New positions popping up at nonprofits?
Three “top jobs” that nonprofits will need to fulfill their missions in the future have been identified by business magazine, Fast Company: 1) chief culture officer (CCO), 2) data scientist and 3) user experience (UX) designer.
A CCO manages an organization’s relationship with the community, implements internal wellness and health initiatives and devises policies to combat employee burnout, according to the magazine. Data scientists help nonprofits identify trends and critical information that can guide their program and service decisions. And UX designers improve the on- and offline processes that clients use (or don’t use) to access a nonprofit’s programs and services.
Study shows digital revenue on the rise
Online nonprofit revenue in 2016 grew by 14%, and email marketing revenue grew by 15%, according to a new study by nonprofit consultants M+R. Based on input from 133 nonprofits, “Benchmarks 2017” found that web traffic, email list size, Facebook fans, and Twitter and Instagram followers were all on the rise in 2016, while most individual email metrics were down. For example, the emails opened per number delivered fell 7% overall, for an average just under 15%.
For fundraising messages, the response rate was only 0.05%, an 8% drop from 2015. In other words, a nonprofit had to deliver 2,000 fundraising emails to generate a single donation. For every 1,000 fundraising emails delivered, nonprofits raised $36.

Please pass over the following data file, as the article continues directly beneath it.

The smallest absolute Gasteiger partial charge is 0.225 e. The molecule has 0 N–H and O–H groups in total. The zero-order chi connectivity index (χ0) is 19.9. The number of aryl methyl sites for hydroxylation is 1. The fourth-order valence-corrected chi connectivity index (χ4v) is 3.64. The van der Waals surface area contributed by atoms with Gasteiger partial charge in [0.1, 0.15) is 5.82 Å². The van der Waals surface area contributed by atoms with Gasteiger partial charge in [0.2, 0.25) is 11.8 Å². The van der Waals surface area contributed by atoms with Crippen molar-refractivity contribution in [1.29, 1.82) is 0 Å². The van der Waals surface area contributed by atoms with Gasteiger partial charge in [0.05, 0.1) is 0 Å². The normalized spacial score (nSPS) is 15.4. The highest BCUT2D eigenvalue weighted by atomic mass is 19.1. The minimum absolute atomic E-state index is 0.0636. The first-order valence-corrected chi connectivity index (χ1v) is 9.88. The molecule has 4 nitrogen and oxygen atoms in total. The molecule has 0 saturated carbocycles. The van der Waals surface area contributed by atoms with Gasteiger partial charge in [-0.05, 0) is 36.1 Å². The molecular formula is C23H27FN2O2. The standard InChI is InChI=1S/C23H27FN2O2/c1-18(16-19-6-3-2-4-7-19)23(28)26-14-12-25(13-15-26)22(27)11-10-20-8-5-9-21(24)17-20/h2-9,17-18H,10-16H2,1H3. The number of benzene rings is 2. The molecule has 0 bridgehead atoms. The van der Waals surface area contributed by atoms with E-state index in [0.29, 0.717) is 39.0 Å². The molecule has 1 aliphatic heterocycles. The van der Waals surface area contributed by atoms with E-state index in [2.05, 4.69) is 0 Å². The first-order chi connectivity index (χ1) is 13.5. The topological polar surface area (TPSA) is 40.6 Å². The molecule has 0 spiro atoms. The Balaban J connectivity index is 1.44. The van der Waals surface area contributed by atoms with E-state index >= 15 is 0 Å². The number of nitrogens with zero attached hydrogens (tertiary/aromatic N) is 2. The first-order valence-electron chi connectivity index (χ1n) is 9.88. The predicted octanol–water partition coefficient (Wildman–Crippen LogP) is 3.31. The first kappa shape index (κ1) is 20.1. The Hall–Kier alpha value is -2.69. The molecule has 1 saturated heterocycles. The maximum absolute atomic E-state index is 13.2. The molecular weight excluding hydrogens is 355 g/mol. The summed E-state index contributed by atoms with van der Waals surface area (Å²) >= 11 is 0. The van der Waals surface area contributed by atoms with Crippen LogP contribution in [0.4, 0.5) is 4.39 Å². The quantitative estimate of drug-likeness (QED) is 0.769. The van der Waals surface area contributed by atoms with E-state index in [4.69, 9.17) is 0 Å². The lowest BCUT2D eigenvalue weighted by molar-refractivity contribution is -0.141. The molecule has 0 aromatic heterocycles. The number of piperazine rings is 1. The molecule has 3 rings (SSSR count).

The M+R study also found that respondents increased their spending — including paid search, display and social media advertising spending.
The bottom line is that email marketing can be an effective fundraising tool. Two components for success are targeting your audience and building your email list of prospective supporters.
Employee retention examined
Recognition, trust and support — both monetary and otherwise — are among the critical factors that make nonprofit employees happy and, thus, create a superior nonprofit employer, according to The NonProfit Times “2017 Best Nonprofits To Work For” report.
Among the eight categories considered, the largest disparity overall between organizations that made the “Best Nonprofits” list and those that didn’t was found within “pay and benefits” (an 18-point differential) and “leadership and planning” (a 16-point differential). Across the 50 nonprofits recognized, the key drivers for employees included confidence and trust in the organization’s leadership and overall satisfaction with the organization’s benefits package.
Another statement where the “Best Nonprofits” diverged from others was “This organization gives enough recognition for work that is well done.” About 84% of respondents at the recognized organizations responded positively to that statement, compared to only 66% for nonprofits that didn’t make the list.